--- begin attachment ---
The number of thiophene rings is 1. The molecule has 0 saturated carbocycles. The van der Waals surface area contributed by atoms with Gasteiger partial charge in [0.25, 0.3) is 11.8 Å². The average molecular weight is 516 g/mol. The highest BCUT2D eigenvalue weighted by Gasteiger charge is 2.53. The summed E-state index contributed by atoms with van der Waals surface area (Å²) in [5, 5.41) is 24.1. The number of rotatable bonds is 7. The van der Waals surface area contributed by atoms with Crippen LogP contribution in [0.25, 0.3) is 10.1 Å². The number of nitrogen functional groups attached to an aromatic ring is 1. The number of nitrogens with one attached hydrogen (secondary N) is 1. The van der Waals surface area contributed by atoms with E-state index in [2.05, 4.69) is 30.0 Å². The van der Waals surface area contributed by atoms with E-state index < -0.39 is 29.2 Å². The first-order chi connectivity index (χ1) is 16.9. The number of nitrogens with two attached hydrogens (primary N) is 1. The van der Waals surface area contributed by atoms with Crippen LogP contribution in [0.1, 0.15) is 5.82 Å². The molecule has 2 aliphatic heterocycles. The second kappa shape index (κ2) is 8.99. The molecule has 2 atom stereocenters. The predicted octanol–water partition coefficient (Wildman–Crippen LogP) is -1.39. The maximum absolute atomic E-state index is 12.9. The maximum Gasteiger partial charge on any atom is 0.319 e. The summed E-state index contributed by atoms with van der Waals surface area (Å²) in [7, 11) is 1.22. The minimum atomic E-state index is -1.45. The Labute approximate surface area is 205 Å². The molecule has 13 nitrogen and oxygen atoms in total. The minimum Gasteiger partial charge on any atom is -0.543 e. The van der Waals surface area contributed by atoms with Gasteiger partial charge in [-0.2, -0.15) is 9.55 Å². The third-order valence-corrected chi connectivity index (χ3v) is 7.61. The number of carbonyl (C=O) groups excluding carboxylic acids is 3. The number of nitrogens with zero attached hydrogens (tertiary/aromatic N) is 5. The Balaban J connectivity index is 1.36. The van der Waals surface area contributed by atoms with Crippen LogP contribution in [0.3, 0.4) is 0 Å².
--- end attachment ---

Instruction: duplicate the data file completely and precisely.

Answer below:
The number of thiophene rings is 1. The molecule has 0 saturated carbocycles. The van der Waals surface area contributed by atoms with Gasteiger partial charge in [0.25, 0.3) is 11.8 Å². The average molecular weight is 516 g/mol. The highest BCUT2D eigenvalue weighted by Gasteiger charge is 2.53. The summed E-state index contributed by atoms with van der Waals surface area (Å²) in [5, 5.41) is 24.1. The number of rotatable bonds is 7. The van der Waals surface area contributed by atoms with Crippen LogP contribution in [0.25, 0.3) is 10.1 Å². The number of nitrogen functional groups attached to an aromatic ring is 1. The number of nitrogens with one attached hydrogen (secondary N) is 1. The van der Waals surface area contributed by atoms with E-state index in [2.05, 4.69) is 30.0 Å². The van der Waals surface area contributed by atoms with E-state index < -0.39 is 29.2 Å². The first-order chi connectivity index (χ1) is 16.9. The number of nitrogens with two attached hydrogens (primary N) is 1. The van der Waals surface area contributed by atoms with Crippen LogP contribution in [0.1, 0.15) is 5.82 Å². The molecule has 2 aliphatic heterocycles. The second kappa shape index (κ2) is 8.99. The molecule has 2 atom stereocenters. The predicted octanol–water partition coefficient (Wildman–Crippen LogP) is -1.39. The maximum absolute atomic E-state index is 12.9. The maximum Gasteiger partial charge on any atom is 0.319 e. The summed E-state index contributed by atoms with van der Waals surface area (Å²) in [7, 11) is 1.22. The minimum atomic E-state index is -1.45. The Labute approximate surface area is 205 Å². The molecule has 13 nitrogen and oxygen atoms in total. The minimum Gasteiger partial charge on any atom is -0.543 e. The van der Waals surface area contributed by atoms with Gasteiger partial charge in [-0.2, -0.15) is 9.55 Å². The third-order valence-corrected chi connectivity index (χ3v) is 7.61. The number of carbonyl (C=O) groups excluding carboxylic acids is 3. The number of nitrogens with zero attached hydrogens (tertiary/aromatic N) is 5. The Balaban J connectivity index is 1.36. The van der Waals surface area contributed by atoms with Crippen LogP contribution in [0.3, 0.4) is 0 Å².